Saturday, December 20, 2014

Makoshika Park receives grant for Paramount Trail

“Once the switchbacks project starts, it’s going to give us the staff to work down here by the visitor center and work on the trail,” Nate Powell, Makoshika manager

By Jason Stuart

Ranger-Review Staff Writer

Makoshika State Park is nearing the start of work on its new trail, and now it has more funding to build it.

The Montana State Parks & Recreation Board voted last Wednesday to award Makoshika a $90,000 grant through the Recreational Trails Program for the Paramount Trail. 

The new funding adds to the $27,000 RTP grant the park received for the trail last year.

The Friends of Makoshika, who applied for the grant on the park’s behalf, are committed to provide $22,500 in matching funds for the new grant. 

Makoshika manager Nate Powell noted that the match from FOM includes “in-kind contributions” like labor and materials, and is not “100 percent cash.”

The initial plan was to build the trail out a quarter of a mile at a time, but with the new grant in hand, Powell said those plans have changed.

“Our plan now is to work on the entire project,” he said. “The goal now is to look at the whole project, not just in quarter sections.”

Just how far the park will be able to stretch its grant funding to get the trail completed all at once will depend upon the contractor bidding process, however, Powell said.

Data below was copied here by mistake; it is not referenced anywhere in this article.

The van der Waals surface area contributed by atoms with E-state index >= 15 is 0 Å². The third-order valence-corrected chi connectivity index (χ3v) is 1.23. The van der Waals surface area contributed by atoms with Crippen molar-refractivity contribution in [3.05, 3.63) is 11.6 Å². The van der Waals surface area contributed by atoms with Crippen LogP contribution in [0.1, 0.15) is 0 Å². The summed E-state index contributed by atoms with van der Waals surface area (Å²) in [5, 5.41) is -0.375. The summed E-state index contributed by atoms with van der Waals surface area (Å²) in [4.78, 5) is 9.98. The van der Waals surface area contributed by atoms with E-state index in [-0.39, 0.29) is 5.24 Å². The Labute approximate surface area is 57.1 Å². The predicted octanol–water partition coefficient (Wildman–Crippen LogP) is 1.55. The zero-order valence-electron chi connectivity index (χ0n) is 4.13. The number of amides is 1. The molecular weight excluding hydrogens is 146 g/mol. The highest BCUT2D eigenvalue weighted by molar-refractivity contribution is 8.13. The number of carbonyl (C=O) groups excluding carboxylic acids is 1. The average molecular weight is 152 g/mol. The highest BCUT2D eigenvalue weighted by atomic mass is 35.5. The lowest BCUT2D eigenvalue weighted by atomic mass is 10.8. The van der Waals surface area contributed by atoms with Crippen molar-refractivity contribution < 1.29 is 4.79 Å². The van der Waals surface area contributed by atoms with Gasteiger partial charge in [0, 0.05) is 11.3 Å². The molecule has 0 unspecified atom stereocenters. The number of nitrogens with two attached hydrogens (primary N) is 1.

Work on the trail should begin within the next month. Park staff will be doing a large portion of the work, and Powell said they should really be able to concentrate on trail work after the project to repair the park road closes down the top of the park at the end of July.

“Once the switchbacks project starts, it’s going to give us the staff to work down here by the visitor center and work on the trail,” Powell said.

When completed, the Paramount Trail will be 1.18 miles in length, running from the park visitor center to the campground. It will also tie into the Diane Gabriel Trail.

“Our goal is to have folks stop at the visitor center and have them explore without driving in,” Powell said.

Increasing visitor safety by getting hikers, runners and cyclists off the main park road is another major reason for building the trail.

The trail’s design calls for it to be 8 feet wide with a packed gravel surface. It will be suitable for bicycles and be ADA accessible. It is also being designed to allow for future paving.

Powell and state parks administrators hope to continue adding to the trail in the future as funding allows, with the ultimate goal of one day extending it up to the amphitheater.

Reach Jason Stuart at rrreporter@rangerreview.com.

 
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